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Seasonality

Weather and seasonality

Demand for some of the company’s products is dependent on the weather, particularly garden tools and watering products during the spring and snow tools during the winter. Unfavorable weather conditions such as cold and rainy weather during spring or no snow in the winter can have a negative impact on the sale of these products. Extreme weather conditions and prolonged cold or dry seasons are expected to increase in the future due to climate change.

Seasonal variations and weather conditions would typically be limited to a certain part of the business portfolio. A longer period of unusually poor weather in a larger geographic area could however affect overall traffic in stores and lead to short-term fluctuations in demand which may in turn lead to excess inventory of products or lost net sales.

The sale of homeware products is heavily geared towards the last quarter of the year, and any negative issues related to product availability or demand during this quarter could affect the full-year result of this business significantly.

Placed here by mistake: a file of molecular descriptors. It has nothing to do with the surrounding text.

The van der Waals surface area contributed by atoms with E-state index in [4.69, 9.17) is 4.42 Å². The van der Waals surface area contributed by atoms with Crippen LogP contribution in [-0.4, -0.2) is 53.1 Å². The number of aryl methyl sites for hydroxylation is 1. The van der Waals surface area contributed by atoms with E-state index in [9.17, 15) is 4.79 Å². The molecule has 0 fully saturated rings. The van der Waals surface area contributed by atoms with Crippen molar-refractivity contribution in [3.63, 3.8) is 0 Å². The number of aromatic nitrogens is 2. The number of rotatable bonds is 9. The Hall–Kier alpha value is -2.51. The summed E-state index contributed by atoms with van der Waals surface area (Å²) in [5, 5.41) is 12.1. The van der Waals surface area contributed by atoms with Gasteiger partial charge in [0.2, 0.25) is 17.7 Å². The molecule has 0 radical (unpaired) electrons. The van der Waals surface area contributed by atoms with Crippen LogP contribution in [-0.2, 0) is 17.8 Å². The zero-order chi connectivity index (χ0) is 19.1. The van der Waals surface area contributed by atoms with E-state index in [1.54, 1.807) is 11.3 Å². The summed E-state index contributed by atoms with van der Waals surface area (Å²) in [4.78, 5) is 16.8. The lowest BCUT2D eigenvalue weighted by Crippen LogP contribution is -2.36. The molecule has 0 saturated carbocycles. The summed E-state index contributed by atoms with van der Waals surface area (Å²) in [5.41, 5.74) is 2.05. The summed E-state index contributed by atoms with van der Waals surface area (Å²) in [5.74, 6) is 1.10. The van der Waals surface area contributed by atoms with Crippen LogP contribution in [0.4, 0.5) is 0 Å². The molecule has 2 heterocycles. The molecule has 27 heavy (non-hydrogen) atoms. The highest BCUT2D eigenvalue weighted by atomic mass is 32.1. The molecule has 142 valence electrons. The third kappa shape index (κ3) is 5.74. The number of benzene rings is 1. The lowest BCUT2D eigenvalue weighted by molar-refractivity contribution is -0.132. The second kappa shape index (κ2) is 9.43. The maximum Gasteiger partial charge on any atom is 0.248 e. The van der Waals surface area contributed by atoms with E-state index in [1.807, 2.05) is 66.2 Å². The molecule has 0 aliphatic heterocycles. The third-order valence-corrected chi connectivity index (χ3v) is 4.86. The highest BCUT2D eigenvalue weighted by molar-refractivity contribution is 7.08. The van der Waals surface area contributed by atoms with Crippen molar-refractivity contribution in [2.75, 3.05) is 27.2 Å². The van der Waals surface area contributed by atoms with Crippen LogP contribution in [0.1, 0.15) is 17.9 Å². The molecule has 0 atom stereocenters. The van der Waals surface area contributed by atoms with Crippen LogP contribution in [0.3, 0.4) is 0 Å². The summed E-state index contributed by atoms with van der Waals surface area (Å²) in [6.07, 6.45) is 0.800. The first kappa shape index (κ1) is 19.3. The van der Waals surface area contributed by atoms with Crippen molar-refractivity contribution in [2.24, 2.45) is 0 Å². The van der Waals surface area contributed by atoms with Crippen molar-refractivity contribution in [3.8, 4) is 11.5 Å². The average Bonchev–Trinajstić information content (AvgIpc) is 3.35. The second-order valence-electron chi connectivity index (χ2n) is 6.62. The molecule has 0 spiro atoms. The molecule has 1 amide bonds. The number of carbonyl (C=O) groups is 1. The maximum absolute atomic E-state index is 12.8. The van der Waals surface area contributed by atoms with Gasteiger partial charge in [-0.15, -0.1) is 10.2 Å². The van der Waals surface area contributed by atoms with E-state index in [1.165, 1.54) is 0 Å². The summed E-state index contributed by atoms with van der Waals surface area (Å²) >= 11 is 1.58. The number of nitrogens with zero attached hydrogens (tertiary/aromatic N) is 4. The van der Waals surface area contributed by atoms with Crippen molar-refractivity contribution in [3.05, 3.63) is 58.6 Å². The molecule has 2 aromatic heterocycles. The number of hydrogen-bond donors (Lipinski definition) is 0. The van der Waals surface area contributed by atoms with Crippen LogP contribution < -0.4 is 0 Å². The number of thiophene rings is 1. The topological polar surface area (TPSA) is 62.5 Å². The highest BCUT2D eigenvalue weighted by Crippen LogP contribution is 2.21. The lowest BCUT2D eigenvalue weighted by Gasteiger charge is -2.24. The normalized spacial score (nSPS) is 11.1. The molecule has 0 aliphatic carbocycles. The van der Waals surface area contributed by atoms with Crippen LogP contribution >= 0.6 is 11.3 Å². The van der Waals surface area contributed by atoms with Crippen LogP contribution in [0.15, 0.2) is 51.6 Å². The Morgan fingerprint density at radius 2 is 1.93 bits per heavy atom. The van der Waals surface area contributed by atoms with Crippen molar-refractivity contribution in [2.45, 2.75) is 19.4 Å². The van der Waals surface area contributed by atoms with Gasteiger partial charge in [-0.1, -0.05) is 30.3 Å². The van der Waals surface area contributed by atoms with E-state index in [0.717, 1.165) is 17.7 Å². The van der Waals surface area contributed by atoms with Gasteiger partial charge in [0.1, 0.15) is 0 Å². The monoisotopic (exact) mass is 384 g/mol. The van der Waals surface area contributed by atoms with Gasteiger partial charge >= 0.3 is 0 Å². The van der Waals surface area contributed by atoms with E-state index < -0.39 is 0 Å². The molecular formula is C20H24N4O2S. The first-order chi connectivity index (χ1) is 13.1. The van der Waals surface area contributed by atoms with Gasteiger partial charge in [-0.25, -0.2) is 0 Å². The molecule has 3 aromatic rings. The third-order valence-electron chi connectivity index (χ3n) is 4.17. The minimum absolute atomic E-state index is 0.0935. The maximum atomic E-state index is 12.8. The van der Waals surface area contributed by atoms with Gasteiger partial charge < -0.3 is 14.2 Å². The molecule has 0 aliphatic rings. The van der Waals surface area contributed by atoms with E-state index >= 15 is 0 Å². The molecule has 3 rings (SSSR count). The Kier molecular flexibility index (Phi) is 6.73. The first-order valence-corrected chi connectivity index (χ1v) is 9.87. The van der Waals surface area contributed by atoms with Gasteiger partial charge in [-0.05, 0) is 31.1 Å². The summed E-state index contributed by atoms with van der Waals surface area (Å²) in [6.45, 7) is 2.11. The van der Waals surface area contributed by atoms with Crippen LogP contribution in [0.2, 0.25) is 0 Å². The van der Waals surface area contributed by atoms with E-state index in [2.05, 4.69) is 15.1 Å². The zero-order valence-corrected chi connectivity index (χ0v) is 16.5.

Fiskars’ strategy is to balance seasonality by developing its portfolio and also by creating secondary seasons through marketing activities. Fiskars does not hedge weather risks. Risks associated with demand and product availability during peak season are managed by active sales and marketing activities and by systematic supply chain management. Fiskars strives to have a flexible production structure which can be adjusted at a short notice to meet actual demand.